Acoustic Survey

The ObSERVE Acoustic project was carried out by an international consortium, led by the Galway-Mayo Institute of Technology with partnership from the Marine Institute, JASCO Applied Sciences, SMRU Consulting and the Irish Whale & Dolphin Group.  Field studies began in May 2015 and continued until November 2016. The project was designed to provide independent scientific information on cetaceans based specifically on the underwater sounds that they produce.  This challenging project involved the targeted deployment and recovery of underwater listening devices that are designed to withstand extreme pressures in the deep ocean while picking up and recording a wide range of species, many of whose calls, whistles or echolocation clicks are identifiable but some of whose sounds and vocal behaviour are poorly known.

The area of interest for this specialised research consisted of much of Ireland's continental margin where the shallower continental shelf and slope meet the deep Atlantic (see Images below).  By combining fixed and moving surveillance methods known as Static Acoustic Monitoring [SAM] and towed Passive Acoustic Monitoring [PAM] this dynamic and physically complex region could be covered effectively across three seasons, and for a wide range of species from the smallest Harbour porpoise to the immense Blue whale

In total 1,657 days were monitored acoustically using eight SAM systems that were moored in waters 1.6-2km deep. Sixty percent of all listening days were covered simultaneously by two types of recording device (AMAR and C-POD) with JASCO's AMARs recording a total of nearly 3.8 million echolocation clicks and 375,000 tonal whistles made by cetaceans.

These fixed sound-based monitoring methods provided significant data on whale and dolphin presence and seasonal occurrence. Three mobile acoustic monitoring surveys were also completed in each year. This resulted in over 7,000km of offshore survey effort in the Atlantic (see survey lines image below).  Using an automated and manually validated detection program called PAMGuard, which received sound and detection information from the towed hydrophone system, more than 24 million candidate clicks were detected during these surveys.  This yielded a total of 1,322 cetacean encounters ('events') which were analysed further by the project team.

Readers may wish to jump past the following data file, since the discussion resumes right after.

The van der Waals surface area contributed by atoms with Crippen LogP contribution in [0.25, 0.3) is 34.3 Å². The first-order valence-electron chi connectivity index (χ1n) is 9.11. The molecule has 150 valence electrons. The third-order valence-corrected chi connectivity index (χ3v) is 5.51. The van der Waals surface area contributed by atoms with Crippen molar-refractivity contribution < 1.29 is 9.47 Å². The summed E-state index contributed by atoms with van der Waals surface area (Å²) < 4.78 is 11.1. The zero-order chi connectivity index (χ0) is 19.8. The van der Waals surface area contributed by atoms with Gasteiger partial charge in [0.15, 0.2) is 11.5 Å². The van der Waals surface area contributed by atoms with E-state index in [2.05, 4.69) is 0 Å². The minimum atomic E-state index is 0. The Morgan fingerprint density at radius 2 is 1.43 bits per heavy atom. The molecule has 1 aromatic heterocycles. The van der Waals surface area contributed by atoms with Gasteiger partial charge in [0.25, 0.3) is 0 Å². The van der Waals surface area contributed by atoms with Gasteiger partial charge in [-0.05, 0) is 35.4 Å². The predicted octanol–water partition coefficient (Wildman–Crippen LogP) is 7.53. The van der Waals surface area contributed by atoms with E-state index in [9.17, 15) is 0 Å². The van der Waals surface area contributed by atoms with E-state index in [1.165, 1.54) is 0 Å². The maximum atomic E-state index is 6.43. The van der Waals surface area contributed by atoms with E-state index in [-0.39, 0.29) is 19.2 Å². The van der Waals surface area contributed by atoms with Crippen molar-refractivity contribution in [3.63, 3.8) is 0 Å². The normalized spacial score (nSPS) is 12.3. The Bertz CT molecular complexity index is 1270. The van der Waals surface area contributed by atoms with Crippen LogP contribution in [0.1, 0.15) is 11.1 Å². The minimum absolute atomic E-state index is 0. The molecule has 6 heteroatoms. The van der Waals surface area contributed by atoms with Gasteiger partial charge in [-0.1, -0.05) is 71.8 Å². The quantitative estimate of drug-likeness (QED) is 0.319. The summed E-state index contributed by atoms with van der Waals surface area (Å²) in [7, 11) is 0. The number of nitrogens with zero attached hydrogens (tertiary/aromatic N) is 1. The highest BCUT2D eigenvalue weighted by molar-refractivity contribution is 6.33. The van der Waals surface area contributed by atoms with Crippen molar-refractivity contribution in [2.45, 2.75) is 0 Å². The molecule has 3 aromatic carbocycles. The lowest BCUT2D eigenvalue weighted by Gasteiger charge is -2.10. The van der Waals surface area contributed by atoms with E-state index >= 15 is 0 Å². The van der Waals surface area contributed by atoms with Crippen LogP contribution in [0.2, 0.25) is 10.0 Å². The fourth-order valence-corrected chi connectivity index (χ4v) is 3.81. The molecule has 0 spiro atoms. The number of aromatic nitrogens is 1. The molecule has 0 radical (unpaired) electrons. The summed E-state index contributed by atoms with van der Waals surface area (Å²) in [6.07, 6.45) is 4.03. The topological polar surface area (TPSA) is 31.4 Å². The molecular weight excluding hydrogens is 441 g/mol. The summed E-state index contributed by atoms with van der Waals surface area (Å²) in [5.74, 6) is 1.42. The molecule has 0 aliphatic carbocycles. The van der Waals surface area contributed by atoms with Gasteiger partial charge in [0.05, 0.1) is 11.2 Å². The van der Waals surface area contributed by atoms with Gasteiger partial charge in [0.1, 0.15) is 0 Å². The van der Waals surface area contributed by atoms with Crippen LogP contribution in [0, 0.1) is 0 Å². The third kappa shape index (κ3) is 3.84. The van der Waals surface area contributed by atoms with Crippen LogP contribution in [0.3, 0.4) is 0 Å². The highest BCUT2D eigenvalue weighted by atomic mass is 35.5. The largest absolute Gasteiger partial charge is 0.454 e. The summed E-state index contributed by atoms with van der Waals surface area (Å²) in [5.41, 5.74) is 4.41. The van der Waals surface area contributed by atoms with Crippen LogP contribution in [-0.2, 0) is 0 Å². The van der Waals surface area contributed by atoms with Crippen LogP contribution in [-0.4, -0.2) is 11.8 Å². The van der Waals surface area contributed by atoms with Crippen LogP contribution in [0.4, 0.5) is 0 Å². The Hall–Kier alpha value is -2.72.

This offshore project provided vital insights into the frequency and seasonality of occurrence of several large whale species (for example Sperm whale, Fin whale and Blue whale) as well as the rarely seen deep-diving Sowerby's beaked whale and Cuvier's beaked whale and several other toothed cetacean species. 

Areas of steep seafloor topography along the continental slope, parts of which hold impressive and complex canyon features, emerged as important zones for these animals but deeper ocean basin waters were also significant for some whale species.  Overall, the importance of Ireland's Atlantic Margin for many whale and dolphin species, particularly the lesser known beaked whales and seasonal migrants, was highlighted.  The information gathered by this study greatly improves our knowledge of this offshore environment and, in combination with the ObSERVE Aerial project, will help to point the way forward for future management and conservation in the region.

For further information about the ObSERVE programme, please contact us at


Scientific Publications from the ​​ObSERVE Acoustic project:

First confirmed sighting of Sowerby's beaked whale (Mesoplodon bidens (Sowerby, 1804)) with calves in the Northeast Atlantic

Signals from the deep: Spatial and temporal acoustic occurrence of beaked whales off western Ireland